In addition, future acquisitions may entail numerous operational and financial risks, including:

 

    exposure to unknown liabilities;

 

    disruption of our business and diversion of our management’s time and attention to develop acquired products or technologies;

 

    incurrence of substantial debt, dilutive issuances of securities or depletion of cash to pay for acquisitions;

 

    higher than expected acquisition and integration costs;

 

    difficulty in combining the operations and personnel of any acquired businesses with our operations and personnel;

 

    increased amortization expenses;

 

    impairment of relationships with key suppliers or customers of any acquired businesses due to changes in management and ownership; and

 

    inability to motivate key employees of any acquired businesses.

Further, any product candidate that we identify internally or acquire would require additional development efforts prior to commercial sale, including extensive clinical testing and approval by the FDA and other regulatory authorities.

Risks Related to the Commercialization and Marketing of our Product Candidates

Our business depends entirely on the success of our product candidates. Even if approved, our product candidates may not be accepted in the marketplace and our business may be materially harmed.

To date, we have expended significant time, resources and effort on the development of our product candidates, and a substantial portion of our resources going forward will be focused on seeking marketing approval for and planning for potential commercialization of our lead product candidate, our Glucagon Rescue Pen, in the United States. Our business and future success are substantially dependent on our ability to successfully and timely obtain regulatory approval for and commercialize our Glucagon Rescue Pen. Our other product candidates are in earlier stages of development and subject to the risks of failure inherent in developing drug products. Accordingly, our ability to generate product revenues in the immediate term will depend on our ability to successfully obtain marketing approval for and commercialize our Glucagon Rescue Pen. Any delay or setback in the regulatory approval or commercialization of any of our product candidates will adversely affect our business.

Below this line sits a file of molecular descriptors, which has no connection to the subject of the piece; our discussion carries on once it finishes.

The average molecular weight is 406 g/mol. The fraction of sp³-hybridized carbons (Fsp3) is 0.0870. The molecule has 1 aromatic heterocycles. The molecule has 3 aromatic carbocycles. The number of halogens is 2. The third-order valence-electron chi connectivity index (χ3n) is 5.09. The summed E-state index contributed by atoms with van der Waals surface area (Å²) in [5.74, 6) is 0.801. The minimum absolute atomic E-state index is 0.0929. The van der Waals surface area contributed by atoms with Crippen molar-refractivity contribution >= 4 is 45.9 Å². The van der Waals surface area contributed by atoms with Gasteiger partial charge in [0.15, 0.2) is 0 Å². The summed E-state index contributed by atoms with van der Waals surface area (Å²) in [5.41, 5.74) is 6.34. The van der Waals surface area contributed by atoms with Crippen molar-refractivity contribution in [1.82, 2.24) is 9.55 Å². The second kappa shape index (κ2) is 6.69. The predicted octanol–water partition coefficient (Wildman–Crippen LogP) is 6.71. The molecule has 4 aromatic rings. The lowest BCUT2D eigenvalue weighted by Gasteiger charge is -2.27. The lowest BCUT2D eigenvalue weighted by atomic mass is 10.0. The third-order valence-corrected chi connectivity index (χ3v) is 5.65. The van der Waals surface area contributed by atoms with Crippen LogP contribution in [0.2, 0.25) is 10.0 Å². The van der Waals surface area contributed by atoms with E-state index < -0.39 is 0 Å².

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Even if all regulatory approvals are obtained, the commercial success of our product candidates depends on gaining market acceptance among physicians, patients, patient advocacy groups, healthcare payors and the medical community. The degree of market acceptance of our product candidates will depend on many factors, including:

 

    the scope of regulatory approvals, including limitations or warnings contained in a product candidate’s regulatory-approved labeling;

 

    our ability to produce, through a validated process, sufficiently large quantities of our product candidates to permit successful commercialization;

 

    our ability to establish and maintain commercial manufacturing arrangements with third-party manufacturers;

 

    our ability to build and maintain sales, distribution and marketing capabilities sufficient to launch commercial sales of our product candidates;

 

    the acceptance in the medical community of the potential advantages of the product candidate, including with respect to our efforts to increase adoption of our product candidates such as our Glucagon Rescue Pen by patients and healthcare providers;

 

    the incidence, prevalence and severity of adverse side effects of our product candidates;

 

    the willingness of physicians to prescribe our product candidates and of the target patient population to try these therapies;

 

    the price and cost-effectiveness of our product candidates;

 

    the extent to which each product is approved for use at, or included on formularies of, hospitals and managed care organizations;

 

    any negative publicity related to our or our competitors’ products or other formulations of products that we administer, including as a result of any related adverse side effects;

 

    alternative treatment methods and potentially competitive products;

 

    the potential advantages of the product candidate over existing and future treatment methods;

 

    the strength of our sales, marketing and distribution support; and

 

    the availability of sufficient third-party coverage and reimbursement.